Sunday, April 23, 2017

Residential tenants witness ‘Golden Age’ in Bahrain

Weakening economic conditions, tapering off in demand for oil and gas, and an increase in real estate supply has led to increased pressure on the Bahrain real estate industry, according to leading real estate consultancy Cluttons.

The result is a market defined by increased incentives, adjustments and service quality from landlords and developers as they fight to remain competitive in the market, said Cluttons in its latest Bahrain Spring 2017 Property Market Outlook report.

A positive outcome of these conditions is a ‘Golden Age’ for occupiers in Bahrain, with historically-low prices, a strong selection of exceptionally well-managed facilities and a developer approach that is inherently focused on market-suitable properties, it stated.

According to Cluttons, the relative stability of residential rents across the kingdom’s key expat-dominated submarkets appears to have ended following a largely flat 2016.

This year has marked a change in conditions, with rents retreating across the board during the three months to the end of March. In real terms, this equates to a monthly fall of roughly BD80.

Apartments (-8.3 per cent) experienced a sharper rate of rent corrections than villas (-6.9 per cent). However, both segments of the residential rental market experienced the fastest rate of decline since 2009 during the first quarter.

Faisal Durrani, the head of research for Cluttons said: "Weaker economic conditions alone are not to blame for the correction now underway in the rental market in Bahrain. There has been a surge in the number of new residential developments being sold in the market, most of which are being acquired by Bahraini, or other Gulf investors."

"A significant amount of this stock is filtering through to the rental market which is pushing supply ahead of demand– albeit with a significant upside for renters and occupiers," remarked Durrani.

In the sales market, the Cluttons report pointed out that the extent of this burgeoning supply surge was reflected by the fact that over 4,100 units are slated for completion in the upper end of the market within the next two years.

By 2020, over 7,100 units are expected to be added to the existing residential supply. The knock-on impact on sales prices from the sudden boost to supply appears yet to materialise, with residential values holding steady and remaining unchanged for six consecutive quarters, it stated.

At the end of Q1 2017, average residential capital values stood at BD948 per sq m, with apartments on Reef Island (BD1,233 per sq m) and villas on Amwaj Islands (BD1,275 per sq m) remaining the most expensive in the kingdom.

Harry Goodson-Wickes, the head of Cluttons Bahrain & Saudi Arabia, said: "A lack of easy access to debt financing may deter purchasing appetite. Paradoxically, high volumes of unsold stock will also contribute to capital value volatility."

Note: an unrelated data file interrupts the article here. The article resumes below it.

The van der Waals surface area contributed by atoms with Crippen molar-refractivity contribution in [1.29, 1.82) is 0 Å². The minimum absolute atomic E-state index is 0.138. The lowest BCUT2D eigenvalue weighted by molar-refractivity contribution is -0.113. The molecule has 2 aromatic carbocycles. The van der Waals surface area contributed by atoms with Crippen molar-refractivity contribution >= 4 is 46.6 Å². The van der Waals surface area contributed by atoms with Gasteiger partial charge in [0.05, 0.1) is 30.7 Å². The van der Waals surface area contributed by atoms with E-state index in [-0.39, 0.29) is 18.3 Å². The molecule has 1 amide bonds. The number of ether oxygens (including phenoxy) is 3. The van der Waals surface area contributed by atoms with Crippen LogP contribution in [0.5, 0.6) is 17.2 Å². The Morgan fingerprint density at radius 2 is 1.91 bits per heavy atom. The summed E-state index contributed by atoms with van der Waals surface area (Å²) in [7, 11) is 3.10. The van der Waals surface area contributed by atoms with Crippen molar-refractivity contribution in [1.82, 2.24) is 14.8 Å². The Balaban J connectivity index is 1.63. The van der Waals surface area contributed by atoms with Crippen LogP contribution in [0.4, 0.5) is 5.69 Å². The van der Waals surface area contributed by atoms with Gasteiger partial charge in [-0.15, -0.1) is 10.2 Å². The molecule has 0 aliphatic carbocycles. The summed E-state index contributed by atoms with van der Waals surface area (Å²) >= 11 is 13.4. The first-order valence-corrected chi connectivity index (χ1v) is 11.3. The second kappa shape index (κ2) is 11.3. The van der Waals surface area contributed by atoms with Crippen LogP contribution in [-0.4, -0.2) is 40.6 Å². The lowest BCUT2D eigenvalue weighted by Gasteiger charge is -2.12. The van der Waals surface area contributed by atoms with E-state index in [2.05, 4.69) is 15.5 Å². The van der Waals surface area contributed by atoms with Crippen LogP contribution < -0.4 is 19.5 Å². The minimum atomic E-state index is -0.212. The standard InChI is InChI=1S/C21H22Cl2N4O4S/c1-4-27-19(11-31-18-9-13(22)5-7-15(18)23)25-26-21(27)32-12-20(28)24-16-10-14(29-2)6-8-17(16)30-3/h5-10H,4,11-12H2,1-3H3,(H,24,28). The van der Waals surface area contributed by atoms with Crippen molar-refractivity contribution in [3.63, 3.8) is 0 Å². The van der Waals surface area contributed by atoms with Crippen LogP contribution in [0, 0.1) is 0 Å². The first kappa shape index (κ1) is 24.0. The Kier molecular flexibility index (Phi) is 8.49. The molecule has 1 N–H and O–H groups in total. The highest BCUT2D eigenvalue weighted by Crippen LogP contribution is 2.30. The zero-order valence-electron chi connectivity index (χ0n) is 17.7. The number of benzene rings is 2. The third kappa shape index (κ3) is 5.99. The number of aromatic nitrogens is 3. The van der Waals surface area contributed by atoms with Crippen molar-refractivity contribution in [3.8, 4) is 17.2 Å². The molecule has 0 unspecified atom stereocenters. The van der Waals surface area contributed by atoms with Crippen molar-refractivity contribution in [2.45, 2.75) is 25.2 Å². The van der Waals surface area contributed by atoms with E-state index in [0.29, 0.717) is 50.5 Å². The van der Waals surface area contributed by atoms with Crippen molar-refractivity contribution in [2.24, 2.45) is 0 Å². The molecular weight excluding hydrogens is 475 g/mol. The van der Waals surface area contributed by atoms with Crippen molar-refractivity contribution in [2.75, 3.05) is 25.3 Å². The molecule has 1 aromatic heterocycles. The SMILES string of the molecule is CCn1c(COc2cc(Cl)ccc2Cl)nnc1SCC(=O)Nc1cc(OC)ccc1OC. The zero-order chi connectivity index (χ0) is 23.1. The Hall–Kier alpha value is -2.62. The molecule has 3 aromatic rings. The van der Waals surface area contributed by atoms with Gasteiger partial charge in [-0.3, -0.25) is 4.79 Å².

"For now, the difficulty around controlling supply lies in the hands of developers who are promoting favourable payment plans. Those developers who continue to succeed in these difficult market conditions have focused on stock that meets specific market needs, and have a strong track-record of development in the Kingdom and across the Gulf," he stated.

The Outlook forecasts that a correction in residential values is highly likely, particularly if the sales supply pipeline continues to expand unchecked at current rates.

Goodson-Wickes said: "For the rental market, we forecast rents to continue dipping back, with average rental rates likely to end the year 10 per cent to 12 per cent down on 2016 as the economic pressures both within Bahrain and around the region remain in place."

"We are however somewhat optimistic that 2018 will see a return to stability, should government infrastructure spending drive up overall economic activity levels in the way we expect," he noted.

Last year, he stated, proved another stable one for Bahrain’s office and retail property markets with no movement in headline rents reported across the kingdom’s key retail submarkets in Q1 of 2017.

In the office market, rents have slipped in some locations to the most attractive levels on record, he noted.

"Our agency team has worked with several landlords who have now broken rank to lower rates and drive occupancy levels in the office market, revealed Goodson-Wickes.

"In addition to lowering rents, we are working with them to focus on incentives and high-quality property management services to create more favourable leasing terms in a difficult market – this includes free parking, for example," he noted.

Durrani said Cluttons' concern for the outlook of the office market remains with the proposed value-added-tax (VAT) introduction across the GCC, and the potential increase in operating costs for international occupiers who are already grappling with a strong US dollar.

"An extra five per cent charge on top of rents and general operating costs may well suppress activity for longer. This does not however currently sit in our central scenario and we are optimistic for a heeded approach to allow the market some time to gain footing, with signs of stabilisation, or even a recovery in 2018," he added.

New schemes in the retail sector such as The Avenues, which is being developed at a cost of BD45 million and is planned to open later this year; in addition to the region’s largest Ikea store, scheduled to open in mid-2018, underscore the confidence being placed in the sector by occupiers as Bahrain continues to strengthen its retail offering, said Cluttons in its report.

This has been achieved by drawing on appetite from weekend tourist traffic from Saudi Arabia, while also catering to domestic appetite for a more sophisticated retail offering, it added.-TradeArabia News Service

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